“When I went back again six years afterward, I was twenty. They was talking about the same old things. Men of twenty-five and thirty—yet just sittin' and talkin' about the same old things. I told my mother about what I'd seen here and there, and she liked it, right to her death. But the others—well, when I found this whole world was hawgs and turkeys to them, with a little gunnin' afteh small game throwed in, I put on my hat one mawnin' and told 'em maybe when I was fifty I'd look in on 'em again to see if they'd got any new subjects. But they'll never. My brothers don't seem to want chances."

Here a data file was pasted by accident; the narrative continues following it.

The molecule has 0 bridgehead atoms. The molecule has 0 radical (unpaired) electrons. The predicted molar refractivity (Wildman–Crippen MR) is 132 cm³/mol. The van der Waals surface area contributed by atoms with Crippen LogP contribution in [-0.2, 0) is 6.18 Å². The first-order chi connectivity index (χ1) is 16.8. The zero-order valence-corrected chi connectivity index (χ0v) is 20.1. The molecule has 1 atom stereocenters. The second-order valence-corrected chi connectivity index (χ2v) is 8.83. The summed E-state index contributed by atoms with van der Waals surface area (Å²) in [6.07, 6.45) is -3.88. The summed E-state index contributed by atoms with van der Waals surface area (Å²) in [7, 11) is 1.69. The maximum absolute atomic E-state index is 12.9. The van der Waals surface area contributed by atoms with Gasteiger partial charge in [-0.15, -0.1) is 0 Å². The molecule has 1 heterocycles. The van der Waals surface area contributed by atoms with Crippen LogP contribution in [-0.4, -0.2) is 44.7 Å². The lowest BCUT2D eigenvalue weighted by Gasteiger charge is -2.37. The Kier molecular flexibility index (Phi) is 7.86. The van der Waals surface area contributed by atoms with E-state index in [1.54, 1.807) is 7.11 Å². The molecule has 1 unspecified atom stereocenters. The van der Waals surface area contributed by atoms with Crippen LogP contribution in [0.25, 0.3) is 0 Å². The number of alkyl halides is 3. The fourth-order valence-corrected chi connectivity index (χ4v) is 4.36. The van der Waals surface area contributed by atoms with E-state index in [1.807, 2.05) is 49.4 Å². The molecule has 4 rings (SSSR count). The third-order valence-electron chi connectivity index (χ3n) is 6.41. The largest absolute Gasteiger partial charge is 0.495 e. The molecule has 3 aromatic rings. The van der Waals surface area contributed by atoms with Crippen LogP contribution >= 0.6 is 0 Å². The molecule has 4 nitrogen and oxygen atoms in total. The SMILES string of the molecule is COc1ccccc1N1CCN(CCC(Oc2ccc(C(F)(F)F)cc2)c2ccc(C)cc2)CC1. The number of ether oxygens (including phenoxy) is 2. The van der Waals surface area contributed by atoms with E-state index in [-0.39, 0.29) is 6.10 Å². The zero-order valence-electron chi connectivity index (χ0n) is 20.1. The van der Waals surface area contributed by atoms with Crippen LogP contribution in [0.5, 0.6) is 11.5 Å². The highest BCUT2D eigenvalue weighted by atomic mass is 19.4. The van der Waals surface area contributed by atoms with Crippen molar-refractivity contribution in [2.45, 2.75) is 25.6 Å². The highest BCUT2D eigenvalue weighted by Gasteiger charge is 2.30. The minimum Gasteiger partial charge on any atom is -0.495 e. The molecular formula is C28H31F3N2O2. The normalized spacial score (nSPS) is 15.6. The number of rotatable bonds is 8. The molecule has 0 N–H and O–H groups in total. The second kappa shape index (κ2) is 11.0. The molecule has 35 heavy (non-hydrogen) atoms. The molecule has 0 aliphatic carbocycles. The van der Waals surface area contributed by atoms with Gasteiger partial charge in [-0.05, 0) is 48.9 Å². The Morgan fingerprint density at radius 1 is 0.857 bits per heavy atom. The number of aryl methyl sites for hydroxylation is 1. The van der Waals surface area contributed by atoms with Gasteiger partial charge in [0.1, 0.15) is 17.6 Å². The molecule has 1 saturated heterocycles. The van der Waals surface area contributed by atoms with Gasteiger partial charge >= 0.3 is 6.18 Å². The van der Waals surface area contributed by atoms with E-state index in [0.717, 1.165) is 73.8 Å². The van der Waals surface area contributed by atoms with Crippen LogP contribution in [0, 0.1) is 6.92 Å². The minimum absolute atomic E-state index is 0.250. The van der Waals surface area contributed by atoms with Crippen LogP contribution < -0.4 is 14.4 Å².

What can I say about Owen Wister’s 1902 novel that hasn’t already been said? It is saddled with that onerous word “Classic” which often means frequently name-checked but seldom read. And to be fair, many classics can feel hackneyed simply because they were original at the time of writing but by the time we get to them, so many have copied, borrowed, stolen ideas from the “classic” that the classic itself feels a bit trite.
That is not wholly the case with this novel. I’ll admit there are more than a few places that feel that 1902 publication date writ large. There are also more than a few passages that are meanderingly long, and a few more that are so familiar to this 21st-century reader that they almost feel like parody but…there are more than enough “My God, that is solid writing, that is solid observation” passages that I see no reason to demote this fine novel from the Classic category.